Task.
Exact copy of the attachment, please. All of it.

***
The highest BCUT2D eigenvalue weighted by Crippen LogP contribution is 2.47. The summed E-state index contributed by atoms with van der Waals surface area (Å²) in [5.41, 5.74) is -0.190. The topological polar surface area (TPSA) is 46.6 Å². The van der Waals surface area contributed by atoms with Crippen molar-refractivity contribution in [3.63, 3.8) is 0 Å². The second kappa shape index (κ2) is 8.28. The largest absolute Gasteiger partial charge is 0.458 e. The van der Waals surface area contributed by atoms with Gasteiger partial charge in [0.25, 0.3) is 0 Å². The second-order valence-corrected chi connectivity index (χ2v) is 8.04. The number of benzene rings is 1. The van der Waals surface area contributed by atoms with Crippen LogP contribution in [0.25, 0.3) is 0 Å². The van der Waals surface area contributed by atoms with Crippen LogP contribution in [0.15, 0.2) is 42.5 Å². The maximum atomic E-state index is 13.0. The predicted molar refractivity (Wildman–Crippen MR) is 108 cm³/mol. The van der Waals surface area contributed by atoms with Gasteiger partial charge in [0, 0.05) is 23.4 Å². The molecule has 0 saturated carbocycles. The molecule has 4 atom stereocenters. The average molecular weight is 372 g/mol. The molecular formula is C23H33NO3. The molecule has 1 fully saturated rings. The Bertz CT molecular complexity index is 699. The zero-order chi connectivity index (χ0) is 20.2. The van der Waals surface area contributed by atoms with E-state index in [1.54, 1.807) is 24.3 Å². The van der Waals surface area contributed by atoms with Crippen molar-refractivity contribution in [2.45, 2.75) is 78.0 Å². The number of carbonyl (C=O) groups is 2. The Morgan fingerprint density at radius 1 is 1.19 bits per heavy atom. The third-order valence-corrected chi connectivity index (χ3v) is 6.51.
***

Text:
The highest BCUT2D eigenvalue weighted by Crippen LogP contribution is 2.47. The summed E-state index contributed by atoms with van der Waals surface area (Å²) in [5.41, 5.74) is -0.190. The topological polar surface area (TPSA) is 46.6 Å². The van der Waals surface area contributed by atoms with Crippen molar-refractivity contribution in [3.63, 3.8) is 0 Å². The second kappa shape index (κ2) is 8.28. The largest absolute Gasteiger partial charge is 0.458 e. The van der Waals surface area contributed by atoms with Gasteiger partial charge in [0.25, 0.3) is 0 Å². The second-order valence-corrected chi connectivity index (χ2v) is 8.04. The number of benzene rings is 1. The van der Waals surface area contributed by atoms with Crippen LogP contribution in [0.25, 0.3) is 0 Å². The van der Waals surface area contributed by atoms with Crippen LogP contribution in [0.15, 0.2) is 42.5 Å². The maximum atomic E-state index is 13.0. The predicted molar refractivity (Wildman–Crippen MR) is 108 cm³/mol. The van der Waals surface area contributed by atoms with Gasteiger partial charge in [0, 0.05) is 23.4 Å². The molecule has 0 saturated carbocycles. The molecule has 4 atom stereocenters. The average molecular weight is 372 g/mol. The molecular formula is C23H33NO3. The molecule has 1 fully saturated rings. The Bertz CT molecular complexity index is 699. The zero-order chi connectivity index (χ0) is 20.2. The van der Waals surface area contributed by atoms with E-state index in [1.54, 1.807) is 24.3 Å². The van der Waals surface area contributed by atoms with Crippen molar-refractivity contribution in [2.45, 2.75) is 78.0 Å². The number of carbonyl (C=O) groups is 2. The Morgan fingerprint density at radius 1 is 1.19 bits per heavy atom. The third-order valence-corrected chi connectivity index (χ3v) is 6.51.